A proposed $200 million bond issue to pay for building repairs was overwhelmingly shot down last year in the House, where conservative lawmakers have grown increasingly opposed to approving state-backed debt.
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Townsend
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« Reply #63 on: February 19, 2013, 09:43:24 am »

Oklahoma measure transferring American Indian center advances

An Oklahoma Senate committee passed a bill Monday that would abolish the agency overseeing the American Indian Cultural Center and Museum, and place the center under the Oklahoma Historical Society.
 
http://newsok.com/article/3756790



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A state Senate committee approved a measure Monday that would place the agency that is overseeing the half-built American Indian Cultural Center and Museum in downtown Oklahoma City under the Oklahoma Historical Society.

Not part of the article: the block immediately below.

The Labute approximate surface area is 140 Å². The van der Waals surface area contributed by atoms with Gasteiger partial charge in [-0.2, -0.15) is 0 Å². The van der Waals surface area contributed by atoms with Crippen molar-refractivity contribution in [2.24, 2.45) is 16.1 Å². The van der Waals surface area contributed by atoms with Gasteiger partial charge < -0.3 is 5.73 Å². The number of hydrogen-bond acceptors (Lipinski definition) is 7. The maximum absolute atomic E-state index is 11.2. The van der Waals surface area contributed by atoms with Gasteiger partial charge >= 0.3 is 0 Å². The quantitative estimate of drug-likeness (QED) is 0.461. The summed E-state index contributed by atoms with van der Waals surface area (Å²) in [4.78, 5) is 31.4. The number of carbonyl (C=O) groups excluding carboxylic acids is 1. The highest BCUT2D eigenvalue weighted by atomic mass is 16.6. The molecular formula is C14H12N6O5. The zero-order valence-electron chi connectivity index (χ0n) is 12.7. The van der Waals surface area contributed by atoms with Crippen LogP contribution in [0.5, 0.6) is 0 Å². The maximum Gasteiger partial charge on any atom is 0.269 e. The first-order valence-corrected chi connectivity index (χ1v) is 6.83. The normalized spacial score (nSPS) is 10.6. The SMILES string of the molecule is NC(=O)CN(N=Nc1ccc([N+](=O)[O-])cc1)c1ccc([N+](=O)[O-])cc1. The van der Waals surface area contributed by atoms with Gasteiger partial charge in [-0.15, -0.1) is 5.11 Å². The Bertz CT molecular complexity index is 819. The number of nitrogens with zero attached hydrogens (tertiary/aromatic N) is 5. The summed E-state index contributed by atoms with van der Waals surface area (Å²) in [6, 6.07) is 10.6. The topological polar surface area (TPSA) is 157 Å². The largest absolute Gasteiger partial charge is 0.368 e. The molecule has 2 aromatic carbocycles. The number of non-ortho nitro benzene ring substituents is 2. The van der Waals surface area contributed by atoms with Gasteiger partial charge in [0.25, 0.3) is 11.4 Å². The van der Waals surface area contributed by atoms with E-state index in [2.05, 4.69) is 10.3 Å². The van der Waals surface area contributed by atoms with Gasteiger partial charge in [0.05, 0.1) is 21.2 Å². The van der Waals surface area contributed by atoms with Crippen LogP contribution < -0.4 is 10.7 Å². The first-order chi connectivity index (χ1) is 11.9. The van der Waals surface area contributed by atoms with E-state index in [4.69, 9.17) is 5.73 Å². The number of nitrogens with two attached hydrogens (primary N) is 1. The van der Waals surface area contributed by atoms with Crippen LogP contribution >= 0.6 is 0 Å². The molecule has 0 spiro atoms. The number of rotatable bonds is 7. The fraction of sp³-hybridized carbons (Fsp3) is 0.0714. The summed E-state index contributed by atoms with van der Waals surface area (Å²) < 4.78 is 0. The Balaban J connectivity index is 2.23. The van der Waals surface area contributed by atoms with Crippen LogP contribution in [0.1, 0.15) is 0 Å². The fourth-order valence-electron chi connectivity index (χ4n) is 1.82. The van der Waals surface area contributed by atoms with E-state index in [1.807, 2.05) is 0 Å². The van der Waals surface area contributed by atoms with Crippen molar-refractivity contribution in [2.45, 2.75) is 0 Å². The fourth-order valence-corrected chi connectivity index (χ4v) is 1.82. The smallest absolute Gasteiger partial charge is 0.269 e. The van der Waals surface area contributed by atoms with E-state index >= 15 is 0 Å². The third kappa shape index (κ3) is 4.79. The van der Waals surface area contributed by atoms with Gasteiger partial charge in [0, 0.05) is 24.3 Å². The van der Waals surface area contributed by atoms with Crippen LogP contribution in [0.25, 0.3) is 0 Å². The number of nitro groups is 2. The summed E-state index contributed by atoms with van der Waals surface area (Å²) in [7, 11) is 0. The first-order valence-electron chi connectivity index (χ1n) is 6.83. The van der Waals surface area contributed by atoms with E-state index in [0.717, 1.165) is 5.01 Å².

Sen. Greg Treat, author of Senate Bill 511, said his measure calls for the elimination of the Native American Cultural and Educational Authority. The fate of the agency's 11 employees would be up to the Historical Society, he said.

The Historical Society doesn't want the Indian cultural center, said Treat, R-Oklahoma City. Treat, chairman of the Senate General Government Committee, asked committee members to vote for the measure to keep it alive with the hope he could find a state agency willing to take the authority.

The committee voted 6-2 to pass the measure, which now goes to the full Senate.

Blake Wade, executive director of the authority, had no comment about the committee's vote.

Contacted later, Bob Blackburn, executive director of the Oklahoma Historical Society, said his agency, which collects, preserves and shares artifacts, has a different role than a cultural center, which looks at people and the way they lived.

Sen. Kyle Loveless, R-Oklahoma City, said he voted against the bill because the state could stand to lose $40 million in private pledges to help complete the center if it is placed under a different agency.